Implementing Hash Tables using Python Dictionaries

As we have discussed earlier, the hash table is one of the data structure types which generates the data element index value or the address using the hash function. This data structure provides faster access to the data because the index value acts as a key for the data value. In simpler terms, we can also say that the Hash table helps store the key-value pairs where the keys are generated using a hashing function.

So, the functions of a data element or item, including the search and insertion functions, becomes pretty much faster because the key values turn themselves into the array index, which helps store the data.

Let’s discuss how the data structure, such as Dictionary is used for implementing the hash tables. The Keys in the Dictionary meet the requirements stated below:

  • In the Dictionary, the keys are hashable; that is, the keys are generated using the hashing function by generating unique output for every unique value provided to the hash function.
  • The data elements have no fixed order in the Dictionary.

Thus, the data structure, such as a dictionary, can help to implement the hash table in the following ways:

  • To Access Values in Dictionary
  • To Update Dictionary
  • To Delete elements in Dictionary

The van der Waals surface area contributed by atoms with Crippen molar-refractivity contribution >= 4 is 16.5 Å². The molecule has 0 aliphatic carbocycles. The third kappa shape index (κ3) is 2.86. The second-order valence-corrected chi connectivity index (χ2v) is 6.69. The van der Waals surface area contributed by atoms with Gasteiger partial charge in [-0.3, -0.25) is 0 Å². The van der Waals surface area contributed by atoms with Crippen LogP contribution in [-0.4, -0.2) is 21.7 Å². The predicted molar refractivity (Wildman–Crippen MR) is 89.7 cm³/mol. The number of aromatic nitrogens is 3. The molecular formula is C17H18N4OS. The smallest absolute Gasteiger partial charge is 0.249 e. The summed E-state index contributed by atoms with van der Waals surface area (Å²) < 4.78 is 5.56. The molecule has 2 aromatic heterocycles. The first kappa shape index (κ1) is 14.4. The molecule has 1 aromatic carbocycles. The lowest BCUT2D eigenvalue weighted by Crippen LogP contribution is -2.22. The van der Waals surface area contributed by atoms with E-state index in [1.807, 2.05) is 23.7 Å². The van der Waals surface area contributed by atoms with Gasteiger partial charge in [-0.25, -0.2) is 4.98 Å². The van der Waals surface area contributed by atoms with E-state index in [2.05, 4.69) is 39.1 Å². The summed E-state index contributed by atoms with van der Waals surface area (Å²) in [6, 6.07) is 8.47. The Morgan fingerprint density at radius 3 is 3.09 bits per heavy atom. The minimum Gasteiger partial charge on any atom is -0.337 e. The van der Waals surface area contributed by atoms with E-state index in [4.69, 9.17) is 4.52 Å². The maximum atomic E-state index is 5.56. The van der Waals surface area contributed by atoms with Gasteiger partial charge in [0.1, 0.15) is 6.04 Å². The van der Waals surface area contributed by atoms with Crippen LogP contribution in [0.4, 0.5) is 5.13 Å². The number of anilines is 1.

To Access Values in Dictionary

We can access the elements in the dictionary using the standard square brackets along with the key for obtaining the value of elements. Here is an example as follows that illustrates the same:

Update Elements in Dictionary

We can add a new entry or a key-value pair for updating a dictionary. In addition to this, we can also modify an existing entry and even delete an existing entry to update a dictionary. Here is an example as follows that illustrates the same:

Delete elements in Dictionary

We can either delete an individual data element of the dictionary or clear the dictionary’s entire content. In addition to this, we can also remove the entire dictionary using a single operation. This single operation can remove an entire dictionary explicitly using the del command. Here are some examples as follows that illustrates the same:

  • Deleting an existing entry using a key

The above snippet of code should produce an Output, as shown below:

  • Clearing all the entries in the dictionary

The above snippet of code should produce an Output, as shown below:

  • Deleting an Entire dictionary

The above snippet of code should produce an Output, as shown below: